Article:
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Life Technologies

The case is being framed as either upholding a strong patent regime or dealing a blow to US-based manufacturing as part of the global supply chain.

The firm sees the new panel as an important step forward in its strategy to further penetrate the molecular diagnostics market with its qPCR products.

Thermo Fisher Scientific subsidiary Life Technologies will pay Enzo $35 million for infringing on two patents pertaining to labeled nucleotides and nucleic acids.

This Week in PNAS

In PNAS this week: common variants that influence viral load in HIV patients, tumor evolution patterns, and more.

Experts at Vanderbilt discussed future expansion of its PREDICT program, and provided a glimpse at how doctors have responded to genomic information in EMRs.

Acquisitions in the past few years have enriched Thermo Fisher's portfolio of PCR platforms, but the firm says the PikoReal is not being developed for IVD use.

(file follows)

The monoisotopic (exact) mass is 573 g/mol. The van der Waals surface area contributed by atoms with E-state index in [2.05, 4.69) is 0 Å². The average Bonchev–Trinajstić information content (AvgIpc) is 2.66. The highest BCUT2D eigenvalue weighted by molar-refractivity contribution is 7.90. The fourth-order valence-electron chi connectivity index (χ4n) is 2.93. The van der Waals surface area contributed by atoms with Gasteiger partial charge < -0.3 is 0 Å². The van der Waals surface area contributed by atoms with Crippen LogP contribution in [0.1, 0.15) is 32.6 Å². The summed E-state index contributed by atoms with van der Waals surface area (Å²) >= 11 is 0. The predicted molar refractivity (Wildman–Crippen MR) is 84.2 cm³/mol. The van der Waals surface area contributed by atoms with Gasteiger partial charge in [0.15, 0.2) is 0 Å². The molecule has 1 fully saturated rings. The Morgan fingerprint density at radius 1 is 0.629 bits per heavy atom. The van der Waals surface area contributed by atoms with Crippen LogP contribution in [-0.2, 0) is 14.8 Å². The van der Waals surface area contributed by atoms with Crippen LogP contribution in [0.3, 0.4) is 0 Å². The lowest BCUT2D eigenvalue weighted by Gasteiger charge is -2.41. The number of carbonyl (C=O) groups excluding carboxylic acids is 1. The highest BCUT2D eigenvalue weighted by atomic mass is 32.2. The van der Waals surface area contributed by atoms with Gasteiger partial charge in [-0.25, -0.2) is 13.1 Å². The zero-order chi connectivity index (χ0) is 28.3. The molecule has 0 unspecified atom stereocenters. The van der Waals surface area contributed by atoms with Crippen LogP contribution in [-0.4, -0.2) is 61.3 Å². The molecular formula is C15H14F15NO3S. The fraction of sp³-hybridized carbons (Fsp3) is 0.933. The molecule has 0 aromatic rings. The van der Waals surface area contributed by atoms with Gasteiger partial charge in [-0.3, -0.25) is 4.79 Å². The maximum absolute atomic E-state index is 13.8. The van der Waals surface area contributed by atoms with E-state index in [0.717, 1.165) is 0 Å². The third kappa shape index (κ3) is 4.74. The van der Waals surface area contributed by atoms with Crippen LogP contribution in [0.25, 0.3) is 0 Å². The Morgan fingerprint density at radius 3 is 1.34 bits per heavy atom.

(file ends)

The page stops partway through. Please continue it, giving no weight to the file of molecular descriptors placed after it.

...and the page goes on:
The technology is used to regulate temperature across a PCR plate.

The appeals court reversed in part an earlier decision by aUSdistrict court that resulted in a $61 million award to Enzo, and remanded the case back to the district court.

After further validation, Thermo Fisher commercially launched a CE-IVD version of the same panel last month.

An increasing number of publications using droplet-based digital PCR platforms suggests acceptance and uptake of the technology.

Pages

In Nucleic Acids Research this week: nanopore sequencing workflow to detect antibiotic resistance in gut microbes, TSSPlant tool, and more.

Because gene-edited organisms can cross borders, Gizmodo wonders whether there should be an international body to govern their use.

HHS Secretary nominee Tom Price is to go in front of the Senate Committee on Health, Education, Labor and Pensions today, NPR's Morning Edition reports.

Prior to being closed, Theranos' Arizona lab failed an inspection by regulators, according to the Wall Street Journal.